There the notion that American politics often resembles poker while the Chinese rather play go.

I think there is a reasonable case that go teaches certain useful skills beyond 'just' providing generic brain excersize. You have to know which groups to fight for and which to abandon, you have to prioritise, you have to avoid becoming fixated on any one part of the board. 'Play urgent moves before big moves' is good life advice.

Diplomacy might train people to avoid being stabbed in the back, or it might train them to stab other people. You could even invent your own, positive-sum game if this seems like a potential problem.

The whole situation also raises a bunch of stress in applicants which can cloud the body language.

Politicians are going to need to make decisions under stress, and deal with stressed people.

Are you aware of any company for which hiring people with high social skills is important who let's their applicants play diplomacy?

Since what I am proposing is similar to a job application process, looking at the hiring process for high-paid corporate roles could be a good starting place for anyone who was actually trying to implement this in real life, as opposed to my attempt here to paint a rough picture of what the process might vaguely look like.

I do know that some financial companies have 'the theory of poker' as required reading, and a quick search turned up this recent idea of using custom video games but I think in general companies use interviews more.

Of course, using interviews to select politicians simply allows the government to form an aristocracy. Companies are at least accountable to their stockholders. The idea of turning the government into a company and giving the people shares was, I believe, an idea of Moldburgs'. I find it more interesting than reverting to monarchy, but it has its downsides, especially that, given the distrust of the financial system, I cannot see it having to popular support to get started in the first place.

I find it more interesting than reverting to monarchy, but it has its downsides, especially that, given the distrust of the financial system, I cannot see it having to popular support to get started in the first place.

"Popular support" might not be needed. As multinational corporation get stronger and nation states get weaker we might get a world where a corporation get's stronger than a state. It's possibly that a corporation just overtakes a powerless African state.

0ChristianKl6y'Play urgent moves before big moves' is not so much what I'm talking about. Go strategy suggests that attacking weak positions directly is a bad idea. In Go power doesn't get used to bluff. You continue to build power and if you are strong enough your opponent has to sacrifice a few stones because it's not worth to defend them. China's idea with Taiwan isn't to take it in a bloody war. It's idea is to get enough power that Taiwan has no other choice than to come back. Chinese foreign policy is different than US foreign policy. Poker has no notion of aji keshi and a lot of people in the west don't use a concept like aji keshi in strategic conflicts. I'm not even aware of a good word in the Oxford dictionary for aji keshi. I don't know about strategy behind Diplomacy but given that I have never read a book about Diplomacy strategy that explains why I don't know. If you have never learned Go then given the knowledge of Go rules you wouldn't come up with the concept of aji keshi yourself and see that it's important in Go. If I have a high stakes negotiation then I can usually safely assume that the other person is stressed because he cares about the outcome of the negotiation. If he is on the other hand stressed because his wife send him an SMS right before the negotiation that she wants to divorce and he spends all the time thinking about the SMS instead of focusing on the negotiation then he becomes hard to read. Especially if you don't know about the SMS that person get's very hard to model. If I do hypnosis and say a wrong word then the tension in the person I'm hypnotising rises. I perceive that change in body tonus and can change course. That helpful as long as the person doesn't get suddenly tense for reasons that have nothing to do with my interaction with him. As long as I'm having a decent mental model of the other person and perceive body language I can sometimes do well as far as mind reading goes. On the other hand I lose that if there are stress fac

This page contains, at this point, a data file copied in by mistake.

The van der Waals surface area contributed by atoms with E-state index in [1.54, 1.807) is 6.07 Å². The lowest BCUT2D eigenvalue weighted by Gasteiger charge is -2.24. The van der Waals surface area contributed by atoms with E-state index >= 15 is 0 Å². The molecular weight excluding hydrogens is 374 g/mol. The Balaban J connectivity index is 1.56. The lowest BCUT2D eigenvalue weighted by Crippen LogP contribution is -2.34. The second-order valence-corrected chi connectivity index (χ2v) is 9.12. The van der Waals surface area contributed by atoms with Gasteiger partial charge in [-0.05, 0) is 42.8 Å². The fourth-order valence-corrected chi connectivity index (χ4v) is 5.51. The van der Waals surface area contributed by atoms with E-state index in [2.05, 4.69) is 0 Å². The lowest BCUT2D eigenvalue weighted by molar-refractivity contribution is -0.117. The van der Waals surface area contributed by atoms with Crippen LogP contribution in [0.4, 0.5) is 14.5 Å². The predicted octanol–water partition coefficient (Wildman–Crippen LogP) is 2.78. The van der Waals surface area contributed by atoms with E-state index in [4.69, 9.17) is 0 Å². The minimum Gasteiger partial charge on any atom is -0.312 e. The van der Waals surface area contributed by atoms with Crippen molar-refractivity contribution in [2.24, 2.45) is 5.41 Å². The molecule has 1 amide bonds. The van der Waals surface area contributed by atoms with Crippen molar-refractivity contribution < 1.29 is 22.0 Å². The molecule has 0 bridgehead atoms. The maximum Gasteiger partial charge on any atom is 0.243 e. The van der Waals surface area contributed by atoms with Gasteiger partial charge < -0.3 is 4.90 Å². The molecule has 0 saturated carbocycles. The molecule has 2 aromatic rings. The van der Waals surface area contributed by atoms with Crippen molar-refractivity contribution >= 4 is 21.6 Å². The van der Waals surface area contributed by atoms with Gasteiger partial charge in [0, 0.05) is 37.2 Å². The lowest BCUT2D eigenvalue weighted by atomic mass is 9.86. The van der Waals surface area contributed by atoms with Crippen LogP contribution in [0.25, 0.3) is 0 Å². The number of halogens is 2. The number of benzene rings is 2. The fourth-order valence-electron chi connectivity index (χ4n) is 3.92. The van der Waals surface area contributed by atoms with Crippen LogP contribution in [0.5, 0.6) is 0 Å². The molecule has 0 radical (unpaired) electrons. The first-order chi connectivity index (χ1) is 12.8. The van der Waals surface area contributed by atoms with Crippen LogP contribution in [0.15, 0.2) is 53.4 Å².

Non-standard politics

by NancyLebovitz 1 min read24th Oct 2014235 comments


In the big survey, political views are divided into large categories so that statistics are possible. This article is an attempt to supply a text field so that we can get a little better view of the range of beliefs.

My political views aren't adequately expressed by "libertarian". I call myself a liberal-flavored libertarian, by which I mean that I want the government to hurt people less. The possibility that the government is giving too much to poor people is low on my list of concerns. I also believe that harm-causing processes should be shut down before support systems

So, what political beliefs do you have that don't match the usual meaning of your preferred label?